streetvendor.jpgAn effort to get more fresh fruit and vegetables into the hands of poorer and allegedly under-served communities is being fought today by bodega and supermarket owners, who feel that a proposed 1,500 new street vendor licenses will cut into their business. Backers of the new licenses include City Council Speaker Christine Quinn and Mayor Bloomberg, who cooperated in introducing the "Green Cart" plan, which will issue licenses to vendors who commit to serving fresh fruit and vegetables in poorer communities.

Opponents of the plan say that more street vendors will only hurt established stores in poor communities. Both potential street vendors and grocery store/bodega owners are protesting for and against the license expansion measure at City Hall today. One of the City Council opponents is Queens Councilman John Liu, who spoke to The New York Sun.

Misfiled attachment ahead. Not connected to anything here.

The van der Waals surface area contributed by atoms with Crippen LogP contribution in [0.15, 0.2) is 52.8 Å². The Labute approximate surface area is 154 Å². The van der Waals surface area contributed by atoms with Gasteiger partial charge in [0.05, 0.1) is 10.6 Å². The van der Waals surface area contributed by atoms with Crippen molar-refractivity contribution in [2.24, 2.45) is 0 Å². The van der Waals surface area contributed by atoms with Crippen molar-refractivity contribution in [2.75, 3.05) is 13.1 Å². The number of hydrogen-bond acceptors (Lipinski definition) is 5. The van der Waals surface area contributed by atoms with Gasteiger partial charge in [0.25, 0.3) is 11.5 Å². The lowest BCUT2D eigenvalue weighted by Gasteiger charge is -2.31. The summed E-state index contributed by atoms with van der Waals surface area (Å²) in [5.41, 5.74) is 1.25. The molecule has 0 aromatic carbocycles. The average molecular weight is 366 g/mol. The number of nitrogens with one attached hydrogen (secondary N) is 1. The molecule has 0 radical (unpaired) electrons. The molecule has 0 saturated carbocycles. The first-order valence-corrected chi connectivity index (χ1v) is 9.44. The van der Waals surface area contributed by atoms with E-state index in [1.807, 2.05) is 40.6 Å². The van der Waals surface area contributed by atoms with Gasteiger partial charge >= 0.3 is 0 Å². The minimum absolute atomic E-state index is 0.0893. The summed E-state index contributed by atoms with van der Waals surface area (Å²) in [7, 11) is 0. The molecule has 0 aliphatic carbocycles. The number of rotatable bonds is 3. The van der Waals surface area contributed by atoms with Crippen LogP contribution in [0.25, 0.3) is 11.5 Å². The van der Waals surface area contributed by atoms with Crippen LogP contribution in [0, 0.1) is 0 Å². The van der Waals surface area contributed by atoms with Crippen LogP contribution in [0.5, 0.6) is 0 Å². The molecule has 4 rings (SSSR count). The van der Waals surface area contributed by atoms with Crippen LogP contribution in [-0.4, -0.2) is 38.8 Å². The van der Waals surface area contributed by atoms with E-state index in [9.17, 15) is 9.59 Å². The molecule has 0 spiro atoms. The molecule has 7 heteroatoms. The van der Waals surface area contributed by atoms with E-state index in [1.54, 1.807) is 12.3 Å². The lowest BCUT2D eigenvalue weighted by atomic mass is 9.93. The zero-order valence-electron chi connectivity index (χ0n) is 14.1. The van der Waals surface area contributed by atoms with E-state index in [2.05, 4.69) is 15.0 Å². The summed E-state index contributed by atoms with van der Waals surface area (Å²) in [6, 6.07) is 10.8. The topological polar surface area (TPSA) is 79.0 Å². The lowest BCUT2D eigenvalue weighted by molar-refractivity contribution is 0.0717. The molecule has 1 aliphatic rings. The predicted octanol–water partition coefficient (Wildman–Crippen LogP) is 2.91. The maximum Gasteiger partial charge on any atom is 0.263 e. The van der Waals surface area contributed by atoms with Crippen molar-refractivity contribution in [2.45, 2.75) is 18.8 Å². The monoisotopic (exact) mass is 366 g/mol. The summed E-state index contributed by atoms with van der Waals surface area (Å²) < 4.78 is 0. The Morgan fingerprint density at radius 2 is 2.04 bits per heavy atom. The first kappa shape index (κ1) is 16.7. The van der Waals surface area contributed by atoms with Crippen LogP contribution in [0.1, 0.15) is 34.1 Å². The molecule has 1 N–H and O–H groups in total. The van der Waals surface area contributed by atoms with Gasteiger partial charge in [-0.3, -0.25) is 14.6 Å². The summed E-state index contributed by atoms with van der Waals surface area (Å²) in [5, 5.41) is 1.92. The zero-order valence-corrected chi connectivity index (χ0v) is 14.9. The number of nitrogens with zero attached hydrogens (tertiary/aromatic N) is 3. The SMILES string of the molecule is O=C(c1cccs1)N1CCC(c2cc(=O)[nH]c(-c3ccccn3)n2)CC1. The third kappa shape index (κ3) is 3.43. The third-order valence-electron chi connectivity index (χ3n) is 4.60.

"The theory behind this bill is if you increase the supply, the demand will increase, and that's likely a faulty premise," Council Member John Liu of Queens said in an interview yesterday. "If there was demand, it's doubtful that the stores would simply refuse to address it." He called the legislation "wishful thinking," and warned it would eat into existing grocers' profits without providing its intended health benefits.

Actually, basic economics holds that increasing the supply of a product--even if demand is totally static--will increase the overall consumption of that product at a lower price. Who benefits from that growth in consumption and to what degree will depend on the price-sensitivity of consumers.

New York magazine ran an interesting piece on questions about the economics and operations of street cart vending in NYC last year. It's unclear where John Catsimatidis stands on this issue, as he is a potential mayoral hopeful, while also the owner of the Gristede's supermarket chain.